1. The county will need to prepare for the adverse budgetary impacts on county government revenues from the COVID-19 pandemic. These will be both near term when it comes to reductions in revenue sources like Local Income Tax (LIT) and State Fuel Tax and long term with respect to property taxes. Residential Property Tax may be impacted, although the extent remains to be seen. There will almost certainly be a loss of several small businesses, thereby reducing Property Tax and Personal Property Tax revenue. These will show up in 2022. County must live within its means, so tough decisions will need to be made.

2. The countyís IT capabilities and media presence is poor, at best. Discussions about this have been off and on for some time, but need to be addressed. Currently, while overall funding is overseen by the County Council, the decisions on hardware and software solutions are generally made for each office by the elected officials. There is no county-wide system. Officeholders and employees do not have a county email address. There is no office or individual, whether it is a county employee or a contractor, that has overall oversight over county IT and media. The county website is archaic. There will be a cost associated with any efforts to improve this situation, but a solution would result in better public access and transparency. It would also enhance efficiency and collaboration between the multitude of county offices. Identify/hire a county employee or hire an IT firm to establish and mange a county system. Address the adverse revenue impacts of COVID-19; balance the budget.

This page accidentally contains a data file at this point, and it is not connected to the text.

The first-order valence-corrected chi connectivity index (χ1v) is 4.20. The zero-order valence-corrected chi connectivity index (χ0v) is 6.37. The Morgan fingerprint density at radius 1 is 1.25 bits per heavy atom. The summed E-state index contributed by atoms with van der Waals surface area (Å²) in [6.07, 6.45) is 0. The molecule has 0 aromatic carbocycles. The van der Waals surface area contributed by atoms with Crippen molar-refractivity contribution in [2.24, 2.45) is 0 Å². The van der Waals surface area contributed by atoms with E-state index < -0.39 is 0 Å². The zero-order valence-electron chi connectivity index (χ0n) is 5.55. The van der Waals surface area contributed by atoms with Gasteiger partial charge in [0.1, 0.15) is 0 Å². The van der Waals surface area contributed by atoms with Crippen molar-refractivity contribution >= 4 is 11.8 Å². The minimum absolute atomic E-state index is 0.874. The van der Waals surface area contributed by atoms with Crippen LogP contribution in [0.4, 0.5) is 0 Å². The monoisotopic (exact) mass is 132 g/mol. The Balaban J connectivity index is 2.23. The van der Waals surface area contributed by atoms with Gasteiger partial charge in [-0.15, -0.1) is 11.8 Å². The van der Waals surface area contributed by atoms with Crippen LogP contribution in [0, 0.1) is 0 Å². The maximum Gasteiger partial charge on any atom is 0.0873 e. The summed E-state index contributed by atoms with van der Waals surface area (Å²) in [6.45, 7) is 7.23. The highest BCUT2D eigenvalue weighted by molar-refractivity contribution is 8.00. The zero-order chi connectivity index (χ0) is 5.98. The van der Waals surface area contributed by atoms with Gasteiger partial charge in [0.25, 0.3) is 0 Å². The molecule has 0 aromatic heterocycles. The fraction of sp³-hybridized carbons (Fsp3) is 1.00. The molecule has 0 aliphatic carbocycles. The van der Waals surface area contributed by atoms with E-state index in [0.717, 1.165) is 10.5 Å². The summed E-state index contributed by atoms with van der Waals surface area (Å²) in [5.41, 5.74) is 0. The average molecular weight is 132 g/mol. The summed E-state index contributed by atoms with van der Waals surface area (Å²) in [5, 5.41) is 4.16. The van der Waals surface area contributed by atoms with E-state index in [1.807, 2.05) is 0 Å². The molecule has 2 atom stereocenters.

Bill Mentgen

Education: Red Rock Community College, Colorado School of Mines, U.S. Navy Nuclear Power School, Colorado Aero Tech A&P

Experience and Qualifications: 20 years business owner solving complex issues for construction and business sustainability

Community Involvements: PTBOA board since 2019


1. I believe we should be looking at the budget with projects in mind that will save county resources going forward into the future. Looking for long-term savings that helps with future budgeting issues. Roads, infrastructure, bridges and other county born expenses working with a qualified grant writer to get available federal money to assist our county in laying the groundwork for the future.

2. Future budgeting. We need to fix what we can now with available federal money. Things will be much more expensive in the future. There are many federal programs and money available if you are willing to take the time and apply for them. Buying right. It is our fiduciary responsibility to our local citizens to spend the local tax dollars wisely getting the most quality and value. I believe since this pandemic, we need to purchase goods from American companies to support the USA. We need to encourage growth in our community. Support our local companies continue their mission to create jobs, adding to our tax base helping to supporting our community.

Larry Parker

No response.

Ronald Spencer II

No response.